- The Washington Times - Monday, March 10, 2003

NEW YORK It's the center of the basketball universe, the ultimate stage, but unfortunately for Michael Jordan his final appearance at Madison Square Garden yesterday turned into a one-man show. And he didn't like it one bit.
Jordan's performance was impressive 39 points, eight rebounds, a bruised chin and several floor burns from diving after loose balls but he alone couldn't do enough to avoid a crucial 97-96 loss for the Washington Wizards against the New York Knicks.
"It's going to take a lot better play from other players on this team and not be a one-man situation," said Jordan, who helped lead the Wizards back from a 15-point fourth-quarter deficit. "It's very disappointing that a 40-year-old man has more desire than 25-, 26- and 23-year-old men, diving for loose balls, busting his chin. It's disappointing that I'm doing everything I can for this team to make the playoffs and it's not reciprocated from the other players on this team.
"I mean, I can look in the locker room and see a couple guys that are willing to do that. But I can look and see a lot more that won't do that. Until the guys let go of that macho, cool, attitude, it's going to be tough for Washington to win anything."
The loss dropped the Wizards two games out of the last playoff spot in the Eastern Conference, and it pulled the New York Knicks to within striking distance. However, because the teams near the bottom of the conference have demonstrated that they can beat the Wizards, Washington (30-33), with 19 games left, are in danger of imploding and failing to make the postseason.
Surprisingly, Jordan wasn't the only Wizard grumbling after the game.
Jerry Stackhouse had plenty to say following his virtually silent game yesterday as he got off just seven shots, scored only five points and was torched by the Knicks' Allan Houston for 28 points at the other end of the court.
"I can't do anything if I don't have the ball," said Stackhouse, after making just one of seven shots and matching his season low point total. "Talk to the coach. I can't do anything if I don't have the ball. They know what I can do. What we're doing right now isn't for me. It's good that MJ is scoring, and that other guys got involved. But that's not how I get involved."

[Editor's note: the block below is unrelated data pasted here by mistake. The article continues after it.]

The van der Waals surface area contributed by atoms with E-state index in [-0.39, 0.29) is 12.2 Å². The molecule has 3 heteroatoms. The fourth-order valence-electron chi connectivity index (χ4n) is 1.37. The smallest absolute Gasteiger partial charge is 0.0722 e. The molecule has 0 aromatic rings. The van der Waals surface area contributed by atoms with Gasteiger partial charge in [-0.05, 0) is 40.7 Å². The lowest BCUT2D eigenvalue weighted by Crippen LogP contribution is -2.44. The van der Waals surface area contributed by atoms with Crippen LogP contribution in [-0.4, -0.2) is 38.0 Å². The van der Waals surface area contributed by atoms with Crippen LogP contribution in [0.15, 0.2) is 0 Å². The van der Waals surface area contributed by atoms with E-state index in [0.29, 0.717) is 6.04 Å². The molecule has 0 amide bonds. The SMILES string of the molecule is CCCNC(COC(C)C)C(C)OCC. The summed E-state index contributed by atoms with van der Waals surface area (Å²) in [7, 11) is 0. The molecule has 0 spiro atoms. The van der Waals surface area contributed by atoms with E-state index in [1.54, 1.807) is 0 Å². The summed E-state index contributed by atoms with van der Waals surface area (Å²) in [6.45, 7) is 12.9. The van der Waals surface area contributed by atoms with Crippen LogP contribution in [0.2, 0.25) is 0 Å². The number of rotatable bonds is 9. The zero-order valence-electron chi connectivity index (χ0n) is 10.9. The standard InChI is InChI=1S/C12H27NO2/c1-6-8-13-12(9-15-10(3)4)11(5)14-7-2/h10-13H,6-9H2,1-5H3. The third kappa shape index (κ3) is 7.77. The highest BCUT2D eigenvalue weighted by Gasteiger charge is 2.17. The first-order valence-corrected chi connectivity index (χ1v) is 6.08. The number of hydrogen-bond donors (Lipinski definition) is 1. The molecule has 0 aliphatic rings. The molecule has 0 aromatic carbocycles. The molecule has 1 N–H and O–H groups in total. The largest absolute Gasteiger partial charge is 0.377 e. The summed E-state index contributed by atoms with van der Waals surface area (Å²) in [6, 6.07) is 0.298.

Stackhouse actually got too involved at the defensive end and was shackled with two fouls in the opening minutes that hindered him from playing much defense. The Knicks recognized this and funneled the ball to Houston, who scored 15 points in the first half.
"A guy is constantly attacking, attacking and attacking me on the other end," Stackhouse said. "On the other end I'm running around spacing out on the other side. I've probably got a 30-point career average against Allan Houston and I can't even get the ball in [isolation]. Talk to the coach about it."
Said coach Doug Collins: "Once you let players like Allan Houston get started they're very difficult to stop."
The Wizards, who are 1-3 in their last four games against teams with below .500 records, seem to be regressing. Yesterday they couldn't find a way to beat a team that was just 2-for-18 from the floor in the fourth quarter and scored just 15 points. Other than Jordan, Larry Hughes and Juan Dixon, who both scored 13 points, were the only Wizards to score in double figures.
Jordan said Stackhouse was never the same after he picked up his second foul.
"We need Jerry to score," Jordan said. "But they made Jerry a target. We did everything we could to take some of that pressure off of Jerry but he never got into a defensive rhythm. It was their focus to go right at him. It's important for him to get off more shots, but it's also important for him to focus on the defensive end."
The Wizards trailed almost the entire game and for most of the first half Jordan appeared to be on his own. He single-handedly got them back into the game, which had the look of becoming a blowout, when he scored 15 points in a row and 19 of 21 to help the Wizards trim the Knicks' lead to 56-53 at halftime.
But with five minutes left in the game, New York had built its lead back to 15 points, which enabled the Knicks to survive their horrible fourth quarter that saw them go the final 8:31 without a field goal.
Latrell Sprewell added 20 points for the Knicks, who also received a strong effort from reserve Shandon Anderson, who had 17 points.
It wasn't long ago that the Wizards were talking about controlling their destiny and entertaining thoughts of a homecourt advantage in the first round of the playoffs. However, losses to teams they should beat and overall inconsistency have rendered that irrelevant. Now they have the look of a desperate team, Jordan excluded of course, that does not know how to win.
And things don't get any easier tomorrow when Tracy McGrady, the league's leading scorer, and the Orlando Magic, sixth in the conference standings, visit MCI Center for what is shaping up as a must-win game for the Wizards.
"Now we're behind," Collins said. "First of all we have to win and hope the teams ahead of us lose. Before that wasn't the case. Now we have to. But I don't want to get into that. It's tough enough to think about winning."

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